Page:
close up, 3 weeks after planting

Growing Food for Dinner


One of the great pleasures of living in South Florida is growing food for dinner all winter long!  Our growing season is opposite the rest of the country, spring and summer are too hot for all but the hardiest veggies but fall and winter are perfect growing weather for all sorts of wonderful produce.

Last year I learned about a gardening method called Square Foot Gardening that seemed like a great fit for my gardening needs so I tore down my old “micro farm” and installed a 16′ x 4′ Square Foot Garden.  You can read all about the process of creating a SFG here, and watch a video about it here.

The SFG method worked out really well for me, so this year I was very eager to get my farming season started as soon as the heat died down enough to work outside.

This is my son stringing the twine to make a SFG grid.

SFG grid installed. Sprinkler set. First seedlings planted.

After we strung the twine to make a grid, we all got busy transplanting the seedlings and planting the seeds.  So far the garden has cabbage, cauliflower, kohlrabi, kale, spinach, 4 types of carrots, 2 types of radishes, beets, brussels sprouts, 2 types of bok choi, 2 types of chard, parsnips, turnips, banana peppers, green onions, bibb lettuce and cucumber.  For me, the great advantage of this type of garden bed is that I grow more veggies in a smaller space than when I used to do it the traditional way.  I also find that the weeds die down on their own when the veggie plants get bigger and crowd them out.  I still have to weed a lot in the beginning, but it gets easier as the plants get bigger.

In a separate bed I have 4 types of tomatoes, sugar snap peas and sweet bell peppers.  I also keep a small bed right next to the back door that I plant with all different types of herbs and loose leaf lettuce.  Eventually, I would like to convert more yard space into garden space so that I can plant sweet potatoes, white potatoes and a Florida friendly pumpkin called Seminole Pumpkin.  One idea that I may try this year is a potato barrel because it takes less space than traditional potato beds.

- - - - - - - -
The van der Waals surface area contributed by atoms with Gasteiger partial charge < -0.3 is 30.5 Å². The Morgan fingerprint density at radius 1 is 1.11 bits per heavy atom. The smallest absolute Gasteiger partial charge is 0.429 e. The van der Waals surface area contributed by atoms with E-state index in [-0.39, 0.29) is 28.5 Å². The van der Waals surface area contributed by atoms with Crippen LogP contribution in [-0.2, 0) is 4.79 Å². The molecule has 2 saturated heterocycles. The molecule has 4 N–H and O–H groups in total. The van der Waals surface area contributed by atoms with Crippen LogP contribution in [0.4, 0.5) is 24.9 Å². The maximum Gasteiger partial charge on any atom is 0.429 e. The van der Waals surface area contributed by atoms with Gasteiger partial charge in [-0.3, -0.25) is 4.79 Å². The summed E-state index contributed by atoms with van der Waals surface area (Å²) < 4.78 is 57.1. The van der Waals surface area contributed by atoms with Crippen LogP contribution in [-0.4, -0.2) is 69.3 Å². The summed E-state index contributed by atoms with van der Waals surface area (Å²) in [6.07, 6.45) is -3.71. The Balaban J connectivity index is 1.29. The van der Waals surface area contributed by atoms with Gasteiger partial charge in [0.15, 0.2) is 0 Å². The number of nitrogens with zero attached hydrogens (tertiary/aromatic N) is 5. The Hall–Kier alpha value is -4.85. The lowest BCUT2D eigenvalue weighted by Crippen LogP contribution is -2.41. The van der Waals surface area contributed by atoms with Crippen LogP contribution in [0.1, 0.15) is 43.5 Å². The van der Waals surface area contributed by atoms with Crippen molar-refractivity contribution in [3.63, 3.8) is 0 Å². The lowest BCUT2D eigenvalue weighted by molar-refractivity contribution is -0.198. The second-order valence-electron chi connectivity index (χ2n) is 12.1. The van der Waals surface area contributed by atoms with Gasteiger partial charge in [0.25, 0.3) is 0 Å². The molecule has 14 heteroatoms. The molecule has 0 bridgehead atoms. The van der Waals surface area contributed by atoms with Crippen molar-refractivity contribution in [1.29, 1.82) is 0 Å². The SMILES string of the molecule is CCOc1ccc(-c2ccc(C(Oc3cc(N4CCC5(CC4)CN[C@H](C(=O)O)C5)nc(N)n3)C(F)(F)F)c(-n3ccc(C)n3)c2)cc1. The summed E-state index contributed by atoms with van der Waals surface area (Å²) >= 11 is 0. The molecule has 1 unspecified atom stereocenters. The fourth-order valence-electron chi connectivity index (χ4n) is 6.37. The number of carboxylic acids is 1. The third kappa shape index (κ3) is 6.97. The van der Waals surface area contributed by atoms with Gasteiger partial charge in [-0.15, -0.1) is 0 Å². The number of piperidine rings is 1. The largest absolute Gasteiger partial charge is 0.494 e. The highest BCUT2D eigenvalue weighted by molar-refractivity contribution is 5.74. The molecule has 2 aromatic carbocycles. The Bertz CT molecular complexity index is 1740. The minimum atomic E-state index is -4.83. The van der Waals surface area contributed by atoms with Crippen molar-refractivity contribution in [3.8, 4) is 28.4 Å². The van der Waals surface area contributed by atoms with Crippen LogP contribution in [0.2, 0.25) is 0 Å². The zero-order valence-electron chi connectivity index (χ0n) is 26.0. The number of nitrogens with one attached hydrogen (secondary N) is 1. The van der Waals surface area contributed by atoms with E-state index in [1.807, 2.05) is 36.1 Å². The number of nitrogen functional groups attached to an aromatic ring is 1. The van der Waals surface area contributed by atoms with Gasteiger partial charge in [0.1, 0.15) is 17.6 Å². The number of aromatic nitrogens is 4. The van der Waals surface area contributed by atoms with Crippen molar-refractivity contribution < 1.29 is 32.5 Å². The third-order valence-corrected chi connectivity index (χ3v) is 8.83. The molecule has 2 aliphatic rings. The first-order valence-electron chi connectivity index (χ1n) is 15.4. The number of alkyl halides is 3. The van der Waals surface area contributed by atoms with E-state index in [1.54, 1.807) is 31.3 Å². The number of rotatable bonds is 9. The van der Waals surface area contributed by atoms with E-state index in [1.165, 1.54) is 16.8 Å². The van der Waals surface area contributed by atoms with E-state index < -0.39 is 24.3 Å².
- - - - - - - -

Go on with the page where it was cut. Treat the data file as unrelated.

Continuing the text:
3 weeks after planting

close up, 3 weeks after planting










I should be able to begin harvesting radishes in about 1 more week and then I will re-plant those garden squares with more radishes to harvest in about 4 more weeks.  As the other veggies are harvested, I will replant those squares right away and get two harvests out of my growing season.

Although it does take some time and effort to grow your own veggies, the rewards of delicious, super fresh produce are well worth the trouble!


This post is participating in Simple Lives Thursday, Pennywise Platter Thursday, Keep It Real Thursdays, Freaky Friday, Fresh Bites Friday, Monday Mania, Natural Living Mondays, Fat Tuesday, Hearth and Soul, Traditional Tuesdays, Real Food Wednesday, Frugal Days, Sustainable Ways, Works For Me Wednesday, Whole Foods Wednesday

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  1. Have you watched the back to eden film. It is a great way to garden!!

  2. It’s wonderful you can grow vegetables all year round. The climate in Florida is so lovely :)

  3. Thank you for sharing your garden! I love reading how everyone grows their own food. I am going to check out Back to Eden too.

    Thanks for sharing on Natural Living Monday! I am excited to see what you have going on this week.

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